However, I don’t want to diminish the palpable challenges that Nigerians feel every day, but if you look at the world, inequality, discrimination, gender bias and prejudice are consistent in all forms. And the way they manifest may have some unique attributes. But a larger challenge is what we work on everywhere. We are not planning to scale down our operation in Nigeria because Africa’s success depends on Nigeria’s success. And if Nigeria is not a successful nation, Africa will not be a successful continent. So, I believe it is premature to declare victory in Nigeria. We can’t take our eyes off the price here. The major challenges here are governance, economy and the need to build strong institutions. All of them are interrelated.  Therefore, it can’t be said that this is a particular problem of Nigeria. It is true that it may manifest in governance but solving that problem involves investing in institutions and human capital because young people need to believe in the political process.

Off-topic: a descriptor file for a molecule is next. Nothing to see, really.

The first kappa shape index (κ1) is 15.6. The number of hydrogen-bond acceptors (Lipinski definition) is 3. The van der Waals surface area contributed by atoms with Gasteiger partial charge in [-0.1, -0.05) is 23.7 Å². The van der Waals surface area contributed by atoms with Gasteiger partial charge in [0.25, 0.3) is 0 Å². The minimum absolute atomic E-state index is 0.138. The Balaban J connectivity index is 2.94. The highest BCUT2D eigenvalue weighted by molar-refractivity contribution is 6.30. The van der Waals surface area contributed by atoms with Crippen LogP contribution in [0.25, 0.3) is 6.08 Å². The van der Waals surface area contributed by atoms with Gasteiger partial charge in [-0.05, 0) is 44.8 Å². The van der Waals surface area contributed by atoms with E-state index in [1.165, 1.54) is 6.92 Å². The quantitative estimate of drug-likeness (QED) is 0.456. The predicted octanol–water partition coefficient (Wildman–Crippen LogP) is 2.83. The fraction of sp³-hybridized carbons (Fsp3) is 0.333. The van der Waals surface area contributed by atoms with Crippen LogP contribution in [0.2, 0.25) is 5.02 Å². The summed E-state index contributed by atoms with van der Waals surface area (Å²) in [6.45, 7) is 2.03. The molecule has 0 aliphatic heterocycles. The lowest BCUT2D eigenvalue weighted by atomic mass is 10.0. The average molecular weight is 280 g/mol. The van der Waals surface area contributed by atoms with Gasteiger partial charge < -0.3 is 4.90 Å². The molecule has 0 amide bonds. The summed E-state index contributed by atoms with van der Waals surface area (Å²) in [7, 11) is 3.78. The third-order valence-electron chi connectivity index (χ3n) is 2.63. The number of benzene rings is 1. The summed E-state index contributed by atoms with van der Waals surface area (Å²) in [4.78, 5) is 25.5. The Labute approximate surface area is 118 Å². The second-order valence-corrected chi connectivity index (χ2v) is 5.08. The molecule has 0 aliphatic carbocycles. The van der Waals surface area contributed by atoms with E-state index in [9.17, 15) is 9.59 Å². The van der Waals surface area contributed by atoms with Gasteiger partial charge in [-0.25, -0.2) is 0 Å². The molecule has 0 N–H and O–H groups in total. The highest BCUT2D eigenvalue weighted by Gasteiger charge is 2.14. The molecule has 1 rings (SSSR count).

Greatest achievement in Nigeria

A lot of people do not know the role Ford Foundation played in the Construction of the International Institute of Tropical Agriculture, IITA, Ibadan. It was actually Ford Foundation and Rockefeller Foundation that built the institution. Our greatest contribution anywhere we have an office is our contribution to human capital development. A generation of our post-independence leaders often tell us that but for the support of Ford Foundation, they would not have gone to school. There are many stories like that. The people that benefit from us represent a reservoir of human capital that we have made $400 million investment in over 10 years. Our theory of change is that if we invest in people, their communities and countries will benefit from them in the long term. It does position the nation for success.